LAST: The Proven Service Recovery Model

LAST: The Proven Service Recovery Model

Service Recovery

Complaint resolution and service recovery aren’t just about what you’re giving the guest, but also how you’re delivering it to them.  The most effective method for communicating service recovery is the LAST model (plus one bonus step!).  Recently I was invited as Shep Hyken’s guest on Amazing Business Radio on the C-Suite Network to discuss the most effective ways to recover from a service failure.  I highly recommend you listen to the podcast!  In the meantime, here is an overview of the most proven way to recover from even the most complex service failures.

Listen.  Listening does not simply involve having a couple of ears that process noises into comprehendible sounds.  It’s more complex than that, it involves not only hearing, but offering an impression that you are attempting to understand, and regurgitating what you have understood so that the guest knows that they have made themselves clear and the thought has been effectively communicated.  Listening involves undivided attention, and validating the guest’s concern, even if you may not fully agree with it.

Reiterate what you have understood.  Always have a pen and pad of paper next to you, whether on the phone or in person, and take notes when speaking to the guest.  They don’t have to be long, drawn out notes so that you can repeat verbatim what you just heard, but rather a few words segmented into bullet points that would divide the concerns into separated components.  Then, when allowed a turn to speak, ask if you can clarify the concerns and then repeat back the bullet points of the high level conceptual understanding of the situation.  With those short bullet points, enough information has been gathered, even if the guest gave you a lot of fluff through which to sift.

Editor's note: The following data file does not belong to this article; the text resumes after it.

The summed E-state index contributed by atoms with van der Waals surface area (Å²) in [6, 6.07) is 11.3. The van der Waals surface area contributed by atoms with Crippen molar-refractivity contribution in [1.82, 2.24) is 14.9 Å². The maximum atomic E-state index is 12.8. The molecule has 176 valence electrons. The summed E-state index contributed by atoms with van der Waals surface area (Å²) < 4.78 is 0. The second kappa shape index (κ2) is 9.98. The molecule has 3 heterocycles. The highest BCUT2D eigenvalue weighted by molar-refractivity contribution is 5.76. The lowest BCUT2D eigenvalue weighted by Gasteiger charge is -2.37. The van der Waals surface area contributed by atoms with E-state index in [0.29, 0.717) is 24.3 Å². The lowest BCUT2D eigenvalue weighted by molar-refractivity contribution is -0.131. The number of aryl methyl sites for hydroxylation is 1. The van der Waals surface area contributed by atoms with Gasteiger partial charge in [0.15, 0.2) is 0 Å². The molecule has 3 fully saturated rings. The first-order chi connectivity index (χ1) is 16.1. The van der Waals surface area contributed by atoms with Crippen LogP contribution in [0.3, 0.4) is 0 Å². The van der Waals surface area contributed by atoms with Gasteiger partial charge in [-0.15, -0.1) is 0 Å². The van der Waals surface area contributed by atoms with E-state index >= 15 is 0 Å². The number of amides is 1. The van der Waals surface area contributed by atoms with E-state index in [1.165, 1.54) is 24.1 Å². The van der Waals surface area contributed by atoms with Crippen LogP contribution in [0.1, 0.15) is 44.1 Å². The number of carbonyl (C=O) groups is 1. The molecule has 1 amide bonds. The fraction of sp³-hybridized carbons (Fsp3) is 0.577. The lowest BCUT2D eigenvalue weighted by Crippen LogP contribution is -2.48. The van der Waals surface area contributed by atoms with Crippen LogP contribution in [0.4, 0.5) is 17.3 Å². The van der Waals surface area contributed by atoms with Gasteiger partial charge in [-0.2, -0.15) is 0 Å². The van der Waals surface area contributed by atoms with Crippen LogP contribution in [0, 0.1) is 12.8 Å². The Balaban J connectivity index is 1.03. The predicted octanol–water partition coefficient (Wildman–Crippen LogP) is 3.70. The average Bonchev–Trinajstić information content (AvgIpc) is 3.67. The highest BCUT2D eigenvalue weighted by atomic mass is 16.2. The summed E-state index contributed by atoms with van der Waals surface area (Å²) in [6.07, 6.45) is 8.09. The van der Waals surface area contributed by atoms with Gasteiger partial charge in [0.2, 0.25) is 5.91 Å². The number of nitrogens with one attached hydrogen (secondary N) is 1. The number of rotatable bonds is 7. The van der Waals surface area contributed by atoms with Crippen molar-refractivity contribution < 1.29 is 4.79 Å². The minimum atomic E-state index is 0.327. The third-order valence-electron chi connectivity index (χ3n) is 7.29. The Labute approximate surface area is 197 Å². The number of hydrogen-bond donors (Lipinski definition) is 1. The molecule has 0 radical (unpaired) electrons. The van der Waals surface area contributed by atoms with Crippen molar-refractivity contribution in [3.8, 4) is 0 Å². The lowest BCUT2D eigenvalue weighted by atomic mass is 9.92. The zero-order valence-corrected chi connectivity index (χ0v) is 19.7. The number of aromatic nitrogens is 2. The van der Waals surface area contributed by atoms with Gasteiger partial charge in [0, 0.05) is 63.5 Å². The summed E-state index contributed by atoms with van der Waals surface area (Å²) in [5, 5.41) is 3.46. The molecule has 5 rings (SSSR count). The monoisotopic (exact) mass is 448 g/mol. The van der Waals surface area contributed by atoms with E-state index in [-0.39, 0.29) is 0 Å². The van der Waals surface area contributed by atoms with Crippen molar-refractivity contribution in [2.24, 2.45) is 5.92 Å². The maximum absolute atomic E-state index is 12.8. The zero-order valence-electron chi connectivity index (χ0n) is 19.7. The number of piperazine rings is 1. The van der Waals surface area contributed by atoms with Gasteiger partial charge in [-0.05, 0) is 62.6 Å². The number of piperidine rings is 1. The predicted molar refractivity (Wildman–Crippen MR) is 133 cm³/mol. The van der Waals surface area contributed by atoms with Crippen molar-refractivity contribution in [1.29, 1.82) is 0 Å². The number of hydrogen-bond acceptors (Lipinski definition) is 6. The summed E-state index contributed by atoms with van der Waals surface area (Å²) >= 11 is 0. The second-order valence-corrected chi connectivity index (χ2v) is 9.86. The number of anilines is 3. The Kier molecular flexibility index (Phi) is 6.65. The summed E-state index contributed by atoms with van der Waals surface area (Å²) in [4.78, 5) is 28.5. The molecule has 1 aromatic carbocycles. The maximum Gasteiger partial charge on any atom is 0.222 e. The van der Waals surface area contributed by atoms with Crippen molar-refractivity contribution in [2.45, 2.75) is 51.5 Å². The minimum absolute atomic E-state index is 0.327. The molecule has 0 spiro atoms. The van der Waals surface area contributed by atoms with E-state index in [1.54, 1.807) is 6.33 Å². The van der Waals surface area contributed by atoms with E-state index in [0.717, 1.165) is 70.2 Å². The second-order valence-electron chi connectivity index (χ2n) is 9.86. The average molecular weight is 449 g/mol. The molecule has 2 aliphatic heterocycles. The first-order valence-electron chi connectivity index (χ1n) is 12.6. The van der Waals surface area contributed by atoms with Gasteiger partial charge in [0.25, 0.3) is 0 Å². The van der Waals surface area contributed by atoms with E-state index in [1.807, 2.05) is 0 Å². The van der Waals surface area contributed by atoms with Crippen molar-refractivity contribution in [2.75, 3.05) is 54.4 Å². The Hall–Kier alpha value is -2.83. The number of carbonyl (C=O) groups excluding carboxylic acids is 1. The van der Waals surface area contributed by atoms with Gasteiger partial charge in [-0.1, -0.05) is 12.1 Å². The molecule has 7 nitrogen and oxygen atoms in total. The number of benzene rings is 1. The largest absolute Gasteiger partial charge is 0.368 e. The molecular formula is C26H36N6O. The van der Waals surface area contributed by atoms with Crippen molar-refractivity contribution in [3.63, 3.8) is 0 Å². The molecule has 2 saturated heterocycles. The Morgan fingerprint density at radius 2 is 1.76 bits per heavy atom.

Thank.  This is the step I have added, which is to thank the guest prior to moving any further.  Don’t even apologize yet.  Reiterate to the guest that the service failure that they experienced may have been experienced by other guests too; every guest that complains might be the voice of 10-15 others as well who won’t spend the time communicating it to you.  The reason for this step further stresses how importance guest feedback is when making improvements to the business, and that while the guest may be frustrated, that they are helping the business succeed.

When thanking the guest for offering feedback, you can’t sound like you just hit the play button on your “I’m being receptive to your complaint” audio track.  It must be with a sincere and genuine tone that you are expressing your gratitude.  Thank the guest immediately when you are aware of their concerns; it can even be before you repeat back what you have understood.  Thank them for taking the time out of their otherwise busy day to do something that most guests do not.  And let them know right off the bat that their concerns will be utilized to take corrective action.  Then, let them know that you genuinely appreciate the opportunity for you to rectify the situation, and that you are happy to continue to assist in their concerns.